New Insight Into Autism and a Potential New Treatment
Kids with autism have too many synapses in an area of the brain that undergoes rapid development during early childhood. According to new research by investigators at Columbia University Medical Center, this period of early development is normally accompanied by a robust system that “prunes” new connections. These connections, or synapses, represent the many points where brain nerve cells (neurons) link together and communicate. Having too many of these connections drastically alters brain function, say neuroscientists.
It’s unclear why the normal pruning process slows down so dramatically among children with autism, although genes evidently play a role, but investigators believe it may be possible to reverse some of the effects of this deficit by administering a drug that restores pruning activity to a more normal level.
Synaptic pruning is believed to be an important step in early brain development. Among normal children, up to 50 percent of connections are pruned during this early development phase. But among autistic children, just 16 percent of these connections are severed. Autistic brains also show signs of a dramatically decreased ability to remove old cellular debris; a process called autophagy. This process works a little like a city sanitation department. “Trash” is regularly removed (and sometimes recycled) from city streets, keeping things moving along in an orderly, sanitary fashion.
Think of the developing brain as a group of rapidly growing shrubs in a well-tended garden. If the gardener is vigilant, he will carefully control the explosive growth of the shrubs in his garden, judiciously trimming back here, allowing growth there; discouraging one branch’s growth, while encouraging the growth of an adjacent branch. In the end, the shrubs are healthy, upright, and free of disease. The gardener may move with ease among the various well-tended shrubs, with plenty of light and water available for all.
But in the “autistic” garden, the gardener neglects his duties. The shrubs rapidly grow scraggly, with their limbs intertwining. It become difficult, if not impossible, to navigate the paths among the shrubs, while some begin to die back due to lack of light and competition for water and nutrients. The garden is no longer useful as a calm, cool retreat, because of riotous overgrowth that prevents anyone from entering. There is no order; just a tangled mass of branches that make it difficult to distinguish between one shrub and another.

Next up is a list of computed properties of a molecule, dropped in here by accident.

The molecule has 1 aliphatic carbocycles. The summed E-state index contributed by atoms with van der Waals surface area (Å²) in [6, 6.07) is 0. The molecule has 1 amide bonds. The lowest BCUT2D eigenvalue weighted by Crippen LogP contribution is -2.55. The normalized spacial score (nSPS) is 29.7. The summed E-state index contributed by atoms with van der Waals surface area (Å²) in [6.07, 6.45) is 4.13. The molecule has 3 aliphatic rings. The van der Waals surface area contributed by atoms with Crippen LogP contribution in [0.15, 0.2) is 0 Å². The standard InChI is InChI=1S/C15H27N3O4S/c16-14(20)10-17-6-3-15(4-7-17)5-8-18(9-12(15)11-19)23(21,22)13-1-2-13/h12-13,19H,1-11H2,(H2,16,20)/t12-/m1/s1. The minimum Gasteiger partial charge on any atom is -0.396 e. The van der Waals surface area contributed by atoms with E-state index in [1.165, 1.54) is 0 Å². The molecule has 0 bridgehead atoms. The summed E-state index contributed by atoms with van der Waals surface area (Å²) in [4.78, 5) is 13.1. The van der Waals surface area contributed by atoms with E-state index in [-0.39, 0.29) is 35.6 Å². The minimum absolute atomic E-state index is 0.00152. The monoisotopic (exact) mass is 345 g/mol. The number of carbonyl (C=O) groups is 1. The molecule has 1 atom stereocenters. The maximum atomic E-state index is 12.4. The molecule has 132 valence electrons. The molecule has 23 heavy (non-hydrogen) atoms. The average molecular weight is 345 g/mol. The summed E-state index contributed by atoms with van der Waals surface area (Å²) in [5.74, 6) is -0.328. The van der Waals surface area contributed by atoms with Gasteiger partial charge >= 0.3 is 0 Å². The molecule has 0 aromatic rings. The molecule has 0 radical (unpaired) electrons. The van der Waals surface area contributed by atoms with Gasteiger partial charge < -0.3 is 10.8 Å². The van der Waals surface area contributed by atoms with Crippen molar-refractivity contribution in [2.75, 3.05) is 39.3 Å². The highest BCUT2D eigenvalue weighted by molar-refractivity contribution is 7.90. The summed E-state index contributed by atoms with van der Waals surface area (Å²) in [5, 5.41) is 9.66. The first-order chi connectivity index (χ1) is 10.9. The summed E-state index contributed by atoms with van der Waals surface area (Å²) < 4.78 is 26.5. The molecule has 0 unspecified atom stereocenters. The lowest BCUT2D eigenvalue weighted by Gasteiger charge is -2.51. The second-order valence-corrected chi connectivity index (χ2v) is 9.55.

The pruning activity that occurs in the developing brain is related to a protein called mTOR. It’s overactive among autistic people, with the result that autophagy of cellular garbage is inhibited. But a common drug, rapamycin, is known to inhibit mTOR. So, investigators speculate, rapamycin or a less toxic drug with similar activity, could be given to autistic patients to boost autophagy activity, which would “clean the streets” in the brain, hopefully reducing autism symptoms. It’s worked in mice, so far, but remains to be tested in humans.
“What’s remarkable about the findings,” said David Sulzer, PhD, in a press release, “is that hundreds of genes have been linked to autism, but almost all of our human subjects had overactive mTOR and decreased autophagy, and all appear to have a lack of normal synaptic pruning. This says that many…genes may converge onto this mTOR/autophagy pathway, the same way that many tributaries all lead into the Mississippi River. Overactive mTOR and reduced autophagy, by blocking normal synaptic pruning that may underlie learning appropriate behavior, may be a unifying feature of autism.”
Guomei Tang, Kathryn Gudsnuk, Sheng-Han Kuo, Marisa L. Cotrina, Gorazd Rosoklija, Alexander Sosunov, Mark S. Sonders, Ellen Kanter, Candace Castagna, Ai Yamamoto, Zhenyu Yue, Ottavio Arancio, Bradley S. Peterson, Frances Champagne, Andrew J. Dwork, James Goldman, David Sulzer. Loss of mTOR-Dependent Macroautophagy Causes Autistic-like Synaptic Pruning Deficits. Neuron, 2014; DOI: 10.1016/j.neuron.2014.07.040
Columbia University Medical Center. "Children with autism have extra synapses in brain: May be possible to prune synapses with drug after diagnosis." ScienceDaily. ScienceDaily, 21 August 2014.